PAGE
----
1. Durability

Depending on where the bins are to be located, e.g. outdoors or indoors, and for how long, e.g. permanently or temporarily, will affect how durable the bins need to be. Bins that are permanently placed in more remote areas may need to be made of metal or rough duty plastic and may need to be bolted to a concrete base. Bins located in high traffic areas may not need to be as durable but may need to be more aesthetically appealing to attract users.

Exposure to different weather conditions (such as rain, sleet, snow and wind) will also impact the durability requirements of the bins.

Shared Experience

York Region. Public Space Three Stream Waste Diversion Parks Pilot, 2008

York Region conducted a pilot to test the effectiveness six different containers and waste stations in a park setting. The containers/waste stations tested included steel drums, mesh containers, solid walled (Earl Bales) units, tri-sorters and in ground (Molox) units. The bins used three different types of lids including flat lids, side-loading and flip-up lids. The pros and cons of each style of bin was identified in the report and presented below.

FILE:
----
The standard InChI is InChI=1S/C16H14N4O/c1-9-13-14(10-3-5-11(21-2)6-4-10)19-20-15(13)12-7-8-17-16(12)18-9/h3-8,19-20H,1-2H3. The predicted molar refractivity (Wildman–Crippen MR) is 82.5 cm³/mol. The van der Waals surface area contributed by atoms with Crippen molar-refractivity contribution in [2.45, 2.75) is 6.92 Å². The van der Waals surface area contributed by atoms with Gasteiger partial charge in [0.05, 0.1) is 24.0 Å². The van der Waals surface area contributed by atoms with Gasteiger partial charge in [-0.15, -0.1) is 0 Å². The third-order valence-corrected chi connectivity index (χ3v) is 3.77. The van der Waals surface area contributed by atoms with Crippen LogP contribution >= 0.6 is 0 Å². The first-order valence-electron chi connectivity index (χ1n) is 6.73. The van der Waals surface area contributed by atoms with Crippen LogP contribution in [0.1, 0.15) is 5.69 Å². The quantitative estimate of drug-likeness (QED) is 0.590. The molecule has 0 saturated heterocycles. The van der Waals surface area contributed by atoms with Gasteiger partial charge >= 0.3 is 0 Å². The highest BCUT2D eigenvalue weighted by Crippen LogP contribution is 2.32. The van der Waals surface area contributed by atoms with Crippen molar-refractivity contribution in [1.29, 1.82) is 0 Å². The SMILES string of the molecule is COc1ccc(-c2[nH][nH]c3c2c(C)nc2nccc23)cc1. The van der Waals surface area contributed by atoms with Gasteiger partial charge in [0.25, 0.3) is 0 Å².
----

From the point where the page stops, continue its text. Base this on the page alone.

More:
At the end of the summer study, the collection staff were asked to complete a 15 question survey about the performance and attributes of the bins (e.g. ease of collection, bin contamination, litter, vandalism). Based on the responses to the questions, the collection staff rated the Tri-sorter units as most preferred and the Mesh units as least preferred.

Waste audits conducted throughout the summer found that “the organics stream had by far the best level of participation with 76% (by weight) of the material in the ‘compost’ receptacles being organic material”, which translates to a 24% contamination rate. The recycling stream had a 45% contamination rate or 55% capture rate for recyclables. The Tri-sorters and the Mesh containers experienced the highest participation levels among the public users and the lowest contamination levels.

To read more from the report, click here.